“While the concept of National Marine Sanctuaries is well intentioned, many of these protected areas have caused some challenges for coastal and Great Lakes communities across the country that are dependent upon the abundant resources found in America’s waters,” said Sen. Dan Sullivan (R-Alaska) at a Senate Commerce, Science, and Transportation subcommittee hearing. Sullivan chairs the Subcommittee on Oceans, Atmosphere, Fisheries, and Coast Guard, which convened the hearing.
Sullivan charged that the sanctuary designation process “gives NOAA virtually limitless authority to outline the regulations that apply in these sanctuaries” and that those regulations “can limit sustainable and economically beneficial commercial and recreational fishing” and usurp the authority of existing management bodies.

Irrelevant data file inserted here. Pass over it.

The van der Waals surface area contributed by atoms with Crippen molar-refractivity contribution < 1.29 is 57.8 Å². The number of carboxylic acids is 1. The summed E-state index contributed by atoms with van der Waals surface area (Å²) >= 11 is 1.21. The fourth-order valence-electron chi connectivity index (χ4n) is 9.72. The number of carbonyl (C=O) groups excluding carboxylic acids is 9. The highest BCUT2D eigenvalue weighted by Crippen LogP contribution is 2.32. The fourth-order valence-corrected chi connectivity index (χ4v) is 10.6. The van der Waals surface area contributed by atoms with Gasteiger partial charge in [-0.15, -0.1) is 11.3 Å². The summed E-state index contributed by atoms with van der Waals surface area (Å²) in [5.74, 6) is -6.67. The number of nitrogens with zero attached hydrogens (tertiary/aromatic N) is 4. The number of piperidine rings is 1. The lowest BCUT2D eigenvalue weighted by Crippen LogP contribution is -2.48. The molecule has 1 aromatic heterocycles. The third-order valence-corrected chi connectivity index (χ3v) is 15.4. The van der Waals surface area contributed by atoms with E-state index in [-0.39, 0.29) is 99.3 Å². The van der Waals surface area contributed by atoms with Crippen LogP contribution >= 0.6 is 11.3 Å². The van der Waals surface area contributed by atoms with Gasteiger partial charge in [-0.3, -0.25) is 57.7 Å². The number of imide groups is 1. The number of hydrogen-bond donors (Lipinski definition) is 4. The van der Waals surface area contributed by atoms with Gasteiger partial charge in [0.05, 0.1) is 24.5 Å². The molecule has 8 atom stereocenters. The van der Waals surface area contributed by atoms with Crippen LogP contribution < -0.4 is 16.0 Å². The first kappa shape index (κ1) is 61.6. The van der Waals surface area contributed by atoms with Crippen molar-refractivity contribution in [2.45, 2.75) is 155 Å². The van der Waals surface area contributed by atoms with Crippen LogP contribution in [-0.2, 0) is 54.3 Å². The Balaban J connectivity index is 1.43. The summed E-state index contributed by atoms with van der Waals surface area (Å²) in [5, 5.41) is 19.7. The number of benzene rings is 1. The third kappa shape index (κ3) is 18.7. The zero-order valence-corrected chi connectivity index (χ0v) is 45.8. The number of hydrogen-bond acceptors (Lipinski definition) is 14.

Several witnesses at the hearing raised concerns about specific sites. For example, Capt. Scott Hickman, a member of the advisory council of the Flower Garden Banks National Marine Sanctuary offshore of Texas, complained about a proposed expansion of that sanctuary. He said that NOAA staff recommended a much larger expansion than did the advisory council. “Currently, the way the act is, our voice doesn’t have a weight,” said Hickman, owner of Circle H Outfitters and Charters in League City, Texas. “We can recommend something but then they can do something totally different.”
Economic, Ecological, and Other Benefits
The subcommittee’s ranking Democratic member, Sen. Gary Peters (D-Mich.), defended marine sanctuaries and monuments. “The economic boom has been tremendous in my state,” with tourism and other activities associated with the Thunder Bay National Marine Sanctuary helping the local economy, he said. The sanctuary “serves as an educational and historical treasure that preserves 110 known shipwrecks that document over 200 years of maritime history,” Peters added.